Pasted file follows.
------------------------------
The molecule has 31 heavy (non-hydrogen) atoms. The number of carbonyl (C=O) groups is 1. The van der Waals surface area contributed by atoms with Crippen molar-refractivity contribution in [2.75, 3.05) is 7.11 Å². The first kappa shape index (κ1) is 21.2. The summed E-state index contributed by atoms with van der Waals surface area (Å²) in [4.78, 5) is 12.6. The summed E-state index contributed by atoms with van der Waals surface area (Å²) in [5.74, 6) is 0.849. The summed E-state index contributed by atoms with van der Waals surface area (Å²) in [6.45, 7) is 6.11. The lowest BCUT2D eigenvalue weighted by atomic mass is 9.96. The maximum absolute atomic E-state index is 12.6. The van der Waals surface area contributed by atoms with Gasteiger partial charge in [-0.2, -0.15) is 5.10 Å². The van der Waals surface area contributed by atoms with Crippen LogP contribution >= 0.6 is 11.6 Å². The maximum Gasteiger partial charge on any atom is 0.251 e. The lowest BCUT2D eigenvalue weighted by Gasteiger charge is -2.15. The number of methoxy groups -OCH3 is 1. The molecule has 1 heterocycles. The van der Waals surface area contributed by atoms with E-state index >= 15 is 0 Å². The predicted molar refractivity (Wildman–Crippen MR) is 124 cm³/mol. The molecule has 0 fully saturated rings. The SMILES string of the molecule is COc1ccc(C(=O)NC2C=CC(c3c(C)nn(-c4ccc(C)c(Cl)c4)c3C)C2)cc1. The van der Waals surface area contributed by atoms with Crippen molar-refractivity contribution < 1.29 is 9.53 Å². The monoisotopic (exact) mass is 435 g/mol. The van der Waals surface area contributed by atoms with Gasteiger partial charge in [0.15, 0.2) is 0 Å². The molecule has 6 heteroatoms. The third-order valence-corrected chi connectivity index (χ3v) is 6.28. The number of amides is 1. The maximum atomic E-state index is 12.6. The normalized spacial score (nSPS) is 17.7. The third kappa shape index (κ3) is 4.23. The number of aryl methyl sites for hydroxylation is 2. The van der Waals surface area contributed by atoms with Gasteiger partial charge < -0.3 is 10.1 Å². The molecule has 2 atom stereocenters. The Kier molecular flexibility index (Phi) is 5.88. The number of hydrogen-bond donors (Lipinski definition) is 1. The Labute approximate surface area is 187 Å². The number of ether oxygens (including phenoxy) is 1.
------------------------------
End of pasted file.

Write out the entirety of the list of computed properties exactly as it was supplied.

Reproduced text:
The molecule has 31 heavy (non-hydrogen) atoms. The number of carbonyl (C=O) groups is 1. The van der Waals surface area contributed by atoms with Crippen molar-refractivity contribution in [2.75, 3.05) is 7.11 Å². The first kappa shape index (κ1) is 21.2. The summed E-state index contributed by atoms with van der Waals surface area (Å²) in [4.78, 5) is 12.6. The summed E-state index contributed by atoms with van der Waals surface area (Å²) in [5.74, 6) is 0.849. The summed E-state index contributed by atoms with van der Waals surface area (Å²) in [6.45, 7) is 6.11. The lowest BCUT2D eigenvalue weighted by atomic mass is 9.96. The maximum absolute atomic E-state index is 12.6. The van der Waals surface area contributed by atoms with Gasteiger partial charge in [-0.2, -0.15) is 5.10 Å². The van der Waals surface area contributed by atoms with Crippen LogP contribution >= 0.6 is 11.6 Å². The maximum Gasteiger partial charge on any atom is 0.251 e. The lowest BCUT2D eigenvalue weighted by Gasteiger charge is -2.15. The number of methoxy groups -OCH3 is 1. The molecule has 1 heterocycles. The van der Waals surface area contributed by atoms with E-state index >= 15 is 0 Å². The predicted molar refractivity (Wildman–Crippen MR) is 124 cm³/mol. The molecule has 0 fully saturated rings. The SMILES string of the molecule is COc1ccc(C(=O)NC2C=CC(c3c(C)nn(-c4ccc(C)c(Cl)c4)c3C)C2)cc1. The van der Waals surface area contributed by atoms with Crippen molar-refractivity contribution < 1.29 is 9.53 Å². The monoisotopic (exact) mass is 435 g/mol. The van der Waals surface area contributed by atoms with Gasteiger partial charge in [0.15, 0.2) is 0 Å². The molecule has 6 heteroatoms. The third-order valence-corrected chi connectivity index (χ3v) is 6.28. The number of amides is 1. The maximum atomic E-state index is 12.6. The normalized spacial score (nSPS) is 17.7. The third kappa shape index (κ3) is 4.23. The number of aryl methyl sites for hydroxylation is 2. The van der Waals surface area contributed by atoms with Gasteiger partial charge < -0.3 is 10.1 Å². The molecule has 2 atom stereocenters. The Kier molecular flexibility index (Phi) is 5.88. The number of hydrogen-bond donors (Lipinski definition) is 1. The Labute approximate surface area is 187 Å². The number of ether oxygens (including phenoxy) is 1.